" (2) A court of this state that has made a child custody determination and does not have exclusive, continuing jurisdiction under this section may modify that determination only if the court has jurisdiction to make an initial determination under ORS 109.741."

The 2006 judgment was a custody determination under ORS 109.741. Therefore, the trial court had continuing jurisdiction until a court of this or another state made findings contrary to continuing jurisdiction. Although the proper place in which to develop the facts and seek findings is in the trial court, not here, we note those facts that were before the trial court when it exercised jurisdiction. At the time the petition was filed, the child had not lived in California for six months and had not yet lived in North Dakota at all. No proceeding had been filed in Washington, and no Washington court had made any findings adverse to Oregon jurisdiction. Father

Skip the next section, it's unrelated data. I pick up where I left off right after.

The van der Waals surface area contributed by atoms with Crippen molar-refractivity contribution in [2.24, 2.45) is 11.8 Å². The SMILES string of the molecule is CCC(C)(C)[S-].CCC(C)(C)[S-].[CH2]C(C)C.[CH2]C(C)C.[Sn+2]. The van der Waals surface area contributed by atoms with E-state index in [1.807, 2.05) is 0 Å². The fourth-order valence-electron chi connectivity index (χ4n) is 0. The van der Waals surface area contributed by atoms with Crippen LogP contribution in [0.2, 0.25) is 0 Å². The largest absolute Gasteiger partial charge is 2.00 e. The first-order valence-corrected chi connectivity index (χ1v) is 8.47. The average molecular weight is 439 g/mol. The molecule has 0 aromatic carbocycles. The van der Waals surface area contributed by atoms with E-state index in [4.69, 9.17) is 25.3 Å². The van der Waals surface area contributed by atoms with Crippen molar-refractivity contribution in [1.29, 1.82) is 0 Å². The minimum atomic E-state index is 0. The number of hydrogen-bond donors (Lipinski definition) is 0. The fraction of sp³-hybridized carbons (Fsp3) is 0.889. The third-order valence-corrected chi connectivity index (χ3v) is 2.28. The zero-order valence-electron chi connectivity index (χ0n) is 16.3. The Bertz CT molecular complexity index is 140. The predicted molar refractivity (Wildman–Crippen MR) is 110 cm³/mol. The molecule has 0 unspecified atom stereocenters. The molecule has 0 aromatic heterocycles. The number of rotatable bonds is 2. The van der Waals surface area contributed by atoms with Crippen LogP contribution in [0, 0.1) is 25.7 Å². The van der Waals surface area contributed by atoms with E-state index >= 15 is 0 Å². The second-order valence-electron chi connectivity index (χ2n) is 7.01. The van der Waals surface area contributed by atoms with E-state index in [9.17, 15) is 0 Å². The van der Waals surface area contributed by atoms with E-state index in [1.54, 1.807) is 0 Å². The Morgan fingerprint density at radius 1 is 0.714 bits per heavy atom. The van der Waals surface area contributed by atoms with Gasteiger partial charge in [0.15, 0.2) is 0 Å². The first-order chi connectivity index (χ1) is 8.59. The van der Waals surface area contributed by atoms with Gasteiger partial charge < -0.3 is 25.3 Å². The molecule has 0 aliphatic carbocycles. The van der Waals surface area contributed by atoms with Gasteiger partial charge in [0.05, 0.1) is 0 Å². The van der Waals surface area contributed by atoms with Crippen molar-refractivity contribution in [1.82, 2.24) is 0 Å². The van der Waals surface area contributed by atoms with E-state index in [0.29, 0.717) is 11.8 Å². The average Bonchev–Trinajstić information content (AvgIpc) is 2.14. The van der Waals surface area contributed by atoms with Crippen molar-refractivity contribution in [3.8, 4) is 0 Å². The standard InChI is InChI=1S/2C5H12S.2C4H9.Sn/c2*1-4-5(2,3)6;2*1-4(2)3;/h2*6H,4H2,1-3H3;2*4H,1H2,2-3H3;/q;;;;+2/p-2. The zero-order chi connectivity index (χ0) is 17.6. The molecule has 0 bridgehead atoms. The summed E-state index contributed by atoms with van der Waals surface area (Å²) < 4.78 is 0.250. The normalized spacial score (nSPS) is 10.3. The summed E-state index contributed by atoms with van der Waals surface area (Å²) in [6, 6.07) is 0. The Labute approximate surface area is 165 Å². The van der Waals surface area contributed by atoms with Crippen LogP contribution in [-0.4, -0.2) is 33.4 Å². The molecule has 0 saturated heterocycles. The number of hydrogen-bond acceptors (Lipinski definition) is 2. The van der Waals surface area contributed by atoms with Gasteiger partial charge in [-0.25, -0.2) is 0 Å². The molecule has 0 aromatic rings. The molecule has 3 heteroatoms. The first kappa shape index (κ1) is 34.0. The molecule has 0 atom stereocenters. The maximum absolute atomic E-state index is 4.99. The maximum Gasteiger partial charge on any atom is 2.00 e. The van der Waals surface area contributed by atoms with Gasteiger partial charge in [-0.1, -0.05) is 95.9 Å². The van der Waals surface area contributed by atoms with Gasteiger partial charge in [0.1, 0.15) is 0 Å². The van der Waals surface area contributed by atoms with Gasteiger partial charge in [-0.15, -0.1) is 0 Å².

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still lived in Oregon. The child and father had a significant connection with Oregon.[2] It appears that substantial evidence existed in Oregon about the child's care, protection, training, and personal relationships insofar as, [261 Or.App. 83] at the hearing, both mother and father offered documents, photographs, and witness testimony about the child's day care, medical care, and relationships. See Killam and Heald, 109 Or.App. 1, 4-5, 818 P.2d 509 (1991) (continuing jurisdiction under the former Uniform Child Custody Jurisdiction Act, ORS 109.700 to 109.834 (1999)). Because no court had made the adverse findings specified by ORS 109.744(1), the trial court retained jurisdiction to enter the subsequent judgment. Compare Snow v. Snow, 189 Or.App. 189, 197, 74 P.3d 1137 (2003) (a court in North Dakota, having made the initial custody award, had not yet found that it no longer had continuing jurisdiction), with Medill and Medill, 179 Or.App. 630, 638, 40 P.3d 1087 (2002) (an Oregon trial court did determine that it lacked continuing jurisdiction).